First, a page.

Five commandments to being a good roommate


It is one thing to hear your parents complain about your habits, but you don’t realize what you’re doing until your roommate is the one doing it back to you.

Living in a residence hall grants you the opportunity to live and spend most of your college years around people you are meeting for the first time. Sharing bathrooms and communal property with a full floor of people can be aggravating. Yet nothing is quite more uncomfortable than having to deal with someone you’ve never met sharing your own space.

WSU has 21 residence halls—16 coed, three female-only halls, and two male-only halls, according to the WSU website. The university has a roommate compatibility survey to take when applying for housing, which allows you to rank the characteristics of your desired roommate.

Some people may not be as truthful as you are when it comes to the characteristics they prefer, so being prepared to handle situations is a must. In order to keep the peace there are basic rules for what not to do.

Rule number one: Do not disrespect each other’s time.

Sleep is valuable, especially if you are an early riser and your roommate is a late sleeper. Although you have outlined your schedules, it can be difficult to get along when you wake up earlier than needed because of the hassling and moving around. 

On the other hand, nothing can be more troublesome than trying to fall asleep at night with a shining light, papers shuffling, and music playing from your roommate studying.

In order to avoid clashing schedules, discuss them in advance. Additionally, utilize other study areas or resource centers to accommodate your study time.

Rule number two: Do not leave your mess everywhere; cleanliness is next to godliness.

It is one thing to be unorganized and another to be unsanitary. Know the difference.

Residence halls are typically your home for the nine months spent at school. Things tend to pile up faster than you expect. No one wants to stumble over your shoes in the middle of the floor or smell the week-old trash with month-old food inside of it.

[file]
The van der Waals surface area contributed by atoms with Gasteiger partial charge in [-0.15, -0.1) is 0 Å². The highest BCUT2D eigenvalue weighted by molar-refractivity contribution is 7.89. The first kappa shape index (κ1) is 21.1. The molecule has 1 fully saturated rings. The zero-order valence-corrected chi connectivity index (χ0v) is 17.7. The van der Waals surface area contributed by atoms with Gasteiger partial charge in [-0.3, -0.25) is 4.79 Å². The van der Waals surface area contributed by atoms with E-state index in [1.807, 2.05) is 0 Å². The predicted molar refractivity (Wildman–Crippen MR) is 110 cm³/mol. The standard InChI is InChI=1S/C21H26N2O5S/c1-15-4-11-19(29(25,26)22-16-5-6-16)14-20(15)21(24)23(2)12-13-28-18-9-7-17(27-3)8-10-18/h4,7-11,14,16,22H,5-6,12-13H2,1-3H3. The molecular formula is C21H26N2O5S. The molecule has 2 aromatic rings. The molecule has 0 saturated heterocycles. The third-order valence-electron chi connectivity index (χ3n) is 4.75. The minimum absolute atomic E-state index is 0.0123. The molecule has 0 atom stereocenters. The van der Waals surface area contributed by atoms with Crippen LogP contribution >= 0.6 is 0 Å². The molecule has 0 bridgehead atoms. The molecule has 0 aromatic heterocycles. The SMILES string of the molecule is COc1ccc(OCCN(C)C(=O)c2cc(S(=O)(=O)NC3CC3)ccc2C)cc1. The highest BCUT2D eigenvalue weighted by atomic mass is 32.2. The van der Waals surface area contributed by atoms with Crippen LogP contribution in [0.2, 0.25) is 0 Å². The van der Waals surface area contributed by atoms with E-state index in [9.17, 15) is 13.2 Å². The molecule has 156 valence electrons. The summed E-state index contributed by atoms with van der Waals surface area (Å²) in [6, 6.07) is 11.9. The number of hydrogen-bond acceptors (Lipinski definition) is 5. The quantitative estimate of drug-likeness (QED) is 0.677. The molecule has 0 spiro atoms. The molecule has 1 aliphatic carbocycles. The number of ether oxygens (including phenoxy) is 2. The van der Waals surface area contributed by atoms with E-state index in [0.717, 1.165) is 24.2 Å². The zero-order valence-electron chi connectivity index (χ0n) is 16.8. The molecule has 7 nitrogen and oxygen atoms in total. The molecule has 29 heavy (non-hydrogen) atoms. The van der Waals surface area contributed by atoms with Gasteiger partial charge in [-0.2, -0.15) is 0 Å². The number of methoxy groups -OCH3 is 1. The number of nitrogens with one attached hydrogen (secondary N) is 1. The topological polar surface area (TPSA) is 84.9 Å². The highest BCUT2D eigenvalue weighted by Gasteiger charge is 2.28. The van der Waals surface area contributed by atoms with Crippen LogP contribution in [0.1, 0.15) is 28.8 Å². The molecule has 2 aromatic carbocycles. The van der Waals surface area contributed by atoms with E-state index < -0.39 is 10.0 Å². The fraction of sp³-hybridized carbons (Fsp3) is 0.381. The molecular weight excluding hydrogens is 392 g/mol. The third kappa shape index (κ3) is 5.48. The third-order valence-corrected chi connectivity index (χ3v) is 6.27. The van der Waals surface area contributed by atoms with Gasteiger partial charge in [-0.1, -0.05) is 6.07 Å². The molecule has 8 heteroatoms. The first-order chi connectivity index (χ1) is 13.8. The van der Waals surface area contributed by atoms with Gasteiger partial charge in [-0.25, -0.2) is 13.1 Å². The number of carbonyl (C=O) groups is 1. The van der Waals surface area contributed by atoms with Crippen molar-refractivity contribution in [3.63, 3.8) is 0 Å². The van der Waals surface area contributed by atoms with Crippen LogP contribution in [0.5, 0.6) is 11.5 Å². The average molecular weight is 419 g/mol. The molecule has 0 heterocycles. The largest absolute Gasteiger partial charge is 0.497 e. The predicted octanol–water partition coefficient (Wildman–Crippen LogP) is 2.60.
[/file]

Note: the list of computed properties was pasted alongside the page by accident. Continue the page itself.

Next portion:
You may not be overly spotless, but make an attempt to keep a descent flow of cleanliness around the room.   

Rule number three: Do not touch each other’s property.

If you could do one thing to piss your roommate off, it would be having the audacity to so-called borrow their belongings; whether it is clothing, food or even personal items.

Looking in your mini-fridge to find that your lunch is no longer in there, noticing that your favorite shirt is missing, or coming back to your charger being used by your roommate can make you angry.

This is the common cause of tension between roommates. Unless you have a mutual understanding, using each other’s’ things is not acceptable.

Once the trust is gone from violating your roommate’s property, it will be a long year. 

Rule number four: Limit your friend visits.

Keeping up with one other person is enough of a hassle, so no one wants to deal with extra groups of people in the room.

It is typical to get ready or invite a friend over before attending an event or party. However, while your roommate is trying to relax from a long day it is troublesome when you and your friends are cackling loudly.

Consulting with your roommate about when your friends will come over can prevent disputes.

Rule number five: Do not treat someone the way you wouldn’t want to be treated.

Everyone has learned the golden rule. Treating your roommate as if you are superior in any type of way is a whole new level of disrespect.

Not only is it rude, but it causes tension, arguments, and eventually having to go through the inconvenience of transferring rooms. 

Although setting these ground rules is the first step in a successful stay, following through is the common denominator. 

Chelsea Keyes is a sophomore communication major from Tacoma. She can be contacted at 335-2290 or by The opinions expressed in this column are not necessarily those of the staff of The Daily Evergreen or those of Student Publications.